7. They will have their first All-Star since Latrell Sprewell.

The Warriors used to be mainstays at All-Star Weekend two decades ago, with at least one Golden State player being selected into Sunday’s game each year from 1989 to 1995, but they haven’t had an All-Star since Sprewell’s third career selection in 1997. (Jason Richardson, though, did manage to represent by windmilling his way to two straight dunk titles in the early ‘00s.)

All signs point to this year being the end of that drought.

Kobe Bryant, Chris Paul, Kevin Durant, Dwight Howard and Blake Griffin are almost assured fan-determined starter spots, and Russell Westbrook, James Harden, Tim Duncan and Tony Parker are safe bets as reserves. But with Kevin Love and Dirk Nowitzki dinged up and Steve Nash and Pau Gasol mired in Lakers muck, and as long as Lin fans don't unseat CP3 in the starting lineup, the final three bench spots are more open than usual in the star-studded West. The coaches, as they tend to do, will surely want to reward the Warriors for their fast start by sending one of their two key players to Houston, and Curry seems a more likely candidate than Lee given the former’s more flashy offensive game and noticeable leap forward this season.

The guess here? Curry, Marc Gasol and Serge Ibaka get the final spots.

8. Barnes is still developing his brand (of basketball)

With each major free-agent decision by one of the NBA’s power players, the veil surrounding the influence of “branding,” or off-the-court earning potential, fades; basketball is a business, we are told time and time again, and never has this been more apparent. That was signaled perhaps most notably by Barnes, who, as a college sophomore, talked openly about his brand and how it affected his decisions.

Now a rookie for the Warriors, Barnes still has business aspirations, but he understands that he can’t get too far ahead of himself.

“Your game dictates how much off-the-court stuff you want to do,” he said. “Your on-the-court is going to be what defines that.”

But so far, that itself has been hard to define. Barnes looks like he belongs -- he has good size for a wing at 6-foot-8, 210 pounds, and his cuts to open space and post-up abilities indicate a more mature offensive game. He has started from Day 1 and is averaging more than 9 points a game, yet his efficiency and overall production have been underwhelming. His recent performance alongside Curry in a mock-Hansel and Gretel scene for a fantasy basketball spot, though, was solid.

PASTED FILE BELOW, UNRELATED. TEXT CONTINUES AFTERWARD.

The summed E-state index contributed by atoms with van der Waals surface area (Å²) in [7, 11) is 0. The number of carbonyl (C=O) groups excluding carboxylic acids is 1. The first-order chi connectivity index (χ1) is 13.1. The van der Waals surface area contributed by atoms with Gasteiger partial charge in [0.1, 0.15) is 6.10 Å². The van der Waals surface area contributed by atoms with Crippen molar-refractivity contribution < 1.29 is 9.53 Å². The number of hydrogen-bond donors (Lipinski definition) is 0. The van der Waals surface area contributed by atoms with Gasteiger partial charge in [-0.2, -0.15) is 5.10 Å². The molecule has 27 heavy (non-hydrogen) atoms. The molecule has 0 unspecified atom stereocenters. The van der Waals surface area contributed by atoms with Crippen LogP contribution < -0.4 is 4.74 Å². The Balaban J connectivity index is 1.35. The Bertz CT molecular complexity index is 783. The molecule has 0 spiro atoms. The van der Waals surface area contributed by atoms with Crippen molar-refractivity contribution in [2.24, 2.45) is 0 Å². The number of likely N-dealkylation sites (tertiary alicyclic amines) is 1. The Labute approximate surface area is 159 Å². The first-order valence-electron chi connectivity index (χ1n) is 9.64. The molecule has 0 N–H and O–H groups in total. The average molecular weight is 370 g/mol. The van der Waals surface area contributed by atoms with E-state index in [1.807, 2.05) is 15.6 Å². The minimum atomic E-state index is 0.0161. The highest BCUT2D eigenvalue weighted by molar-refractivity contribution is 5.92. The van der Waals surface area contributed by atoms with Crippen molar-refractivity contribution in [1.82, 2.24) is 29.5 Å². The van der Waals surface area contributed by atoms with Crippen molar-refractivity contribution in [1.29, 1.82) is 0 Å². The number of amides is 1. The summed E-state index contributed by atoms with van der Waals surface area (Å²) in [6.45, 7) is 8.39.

9. This is (probably) their best team since the Webber days.

The Warriors haven’t been over .500 in January since the encore to the We Believe season in 2007-08, in which the Dubs finished with six more regular season wins than the previous season but couldn’t crack a West playoff field that required a 50-win entry fee. That season also marks only one of two times in which Golden State has cracked 40 wins since 1993-94 (the Believers eked into the postseason the prior year with 42).

But here they are, a week into 2013, with twice as many wins (22) as losses, the No. 5 spot in the stacked Western Conference and a 92.4 percent chance of a playoff spot, according to Hollinger’s Playoff Odds. The difference between those relative recent glory days and now is, of course, defense: Those Nellie-Ballers had the league's fourth-best offensive rating but ranked in the bottom third on the other end.

10. There is still work to be done.

Quoth Blake Griffin, whose Clippers have made the bottom-to-top turnaround the Warriors are currently chasing: “It’s one of those things where nobody believes until you really make that transition, really prove beyond a reasonable doubt that you have made that transition to a legitimate contender. But they’re doing a great job. I think they started out laying the foundation the last couple of years with Steph being there is a great piece to do that, and they brought in other great pieces to help them out as well. They’re definitely getting there. But it’s a process. It was a process for us even last year with the kind of talent we had. You just have to keep working it and working it.”

That much was made clear Saturday when the Warriors, riding high after four straight wins and starting to attract eyeballs for their steady rise up the West standings, were shellacked by the Clips in L.A. One bad loss certainly doesn’t reset the season, even one that was almost a 40-point game after three quarters, but things do get trickier from here for the turnover-prone group: After facing the 16th-toughest schedule, the Dubs see the Grizzlies, Blazers, Nuggets, Heat, Spurs, Thunder and Clippers over the next 16 days.

“We’ve been riding high, but we’re not a team that’s overly confident where we’re giving away games,” Lee said after Saturday’s loss.

“We’re still excited about what we’ve done thus far. We know there’s a long road ahead of us and we’re looking to get back on the court on Wednesday.”
Justin Verrier is an NBA editor at ESPN.com.

SPONSORED HEADLINES

Comments

You must be signed in to post a comment

Already have an account?